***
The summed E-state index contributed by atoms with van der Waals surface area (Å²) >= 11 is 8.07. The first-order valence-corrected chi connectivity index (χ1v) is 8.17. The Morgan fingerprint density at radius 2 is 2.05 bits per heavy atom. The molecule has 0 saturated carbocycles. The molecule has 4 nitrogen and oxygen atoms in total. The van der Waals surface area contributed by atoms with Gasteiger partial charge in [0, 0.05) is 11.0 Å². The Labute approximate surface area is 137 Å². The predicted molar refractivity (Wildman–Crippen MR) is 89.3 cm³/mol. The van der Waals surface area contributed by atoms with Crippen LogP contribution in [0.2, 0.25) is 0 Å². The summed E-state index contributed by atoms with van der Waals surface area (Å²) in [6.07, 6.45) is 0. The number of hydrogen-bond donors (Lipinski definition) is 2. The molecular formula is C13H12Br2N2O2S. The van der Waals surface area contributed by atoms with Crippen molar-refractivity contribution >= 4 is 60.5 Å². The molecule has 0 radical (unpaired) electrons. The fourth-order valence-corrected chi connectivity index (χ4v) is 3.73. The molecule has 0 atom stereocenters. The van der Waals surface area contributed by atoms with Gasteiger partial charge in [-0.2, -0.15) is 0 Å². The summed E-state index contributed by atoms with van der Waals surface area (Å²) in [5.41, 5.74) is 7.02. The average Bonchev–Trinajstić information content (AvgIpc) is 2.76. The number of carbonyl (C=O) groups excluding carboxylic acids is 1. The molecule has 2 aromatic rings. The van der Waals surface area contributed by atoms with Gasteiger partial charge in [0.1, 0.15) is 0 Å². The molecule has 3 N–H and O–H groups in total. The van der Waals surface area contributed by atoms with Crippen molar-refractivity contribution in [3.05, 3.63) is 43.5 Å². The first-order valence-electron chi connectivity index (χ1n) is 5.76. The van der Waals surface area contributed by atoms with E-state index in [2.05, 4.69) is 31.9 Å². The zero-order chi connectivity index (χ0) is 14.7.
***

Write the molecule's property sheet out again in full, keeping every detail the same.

The summed E-state index contributed by atoms with van der Waals surface area (Å²) >= 11 is 8.07. The first-order valence-corrected chi connectivity index (χ1v) is 8.17. The Morgan fingerprint density at radius 2 is 2.05 bits per heavy atom. The molecule has 0 saturated carbocycles. The molecule has 4 nitrogen and oxygen atoms in total. The van der Waals surface area contributed by atoms with Gasteiger partial charge in [0, 0.05) is 11.0 Å². The Labute approximate surface area is 137 Å². The predicted molar refractivity (Wildman–Crippen MR) is 89.3 cm³/mol. The van der Waals surface area contributed by atoms with Crippen LogP contribution in [0.2, 0.25) is 0 Å². The summed E-state index contributed by atoms with van der Waals surface area (Å²) in [6.07, 6.45) is 0. The number of hydrogen-bond donors (Lipinski definition) is 2. The molecular formula is C13H12Br2N2O2S. The van der Waals surface area contributed by atoms with Crippen molar-refractivity contribution >= 4 is 60.5 Å². The molecule has 0 radical (unpaired) electrons. The fourth-order valence-corrected chi connectivity index (χ4v) is 3.73. The molecule has 0 atom stereocenters. The van der Waals surface area contributed by atoms with Gasteiger partial charge in [-0.2, -0.15) is 0 Å². The summed E-state index contributed by atoms with van der Waals surface area (Å²) in [5.41, 5.74) is 7.02. The average Bonchev–Trinajstić information content (AvgIpc) is 2.76. The number of carbonyl (C=O) groups excluding carboxylic acids is 1. The molecule has 2 aromatic rings. The van der Waals surface area contributed by atoms with Gasteiger partial charge in [0.1, 0.15) is 0 Å². The molecule has 3 N–H and O–H groups in total. The van der Waals surface area contributed by atoms with Crippen molar-refractivity contribution in [3.05, 3.63) is 43.5 Å². The first-order valence-electron chi connectivity index (χ1n) is 5.76. The van der Waals surface area contributed by atoms with E-state index in [2.05, 4.69) is 31.9 Å². The zero-order chi connectivity index (χ0) is 14.7.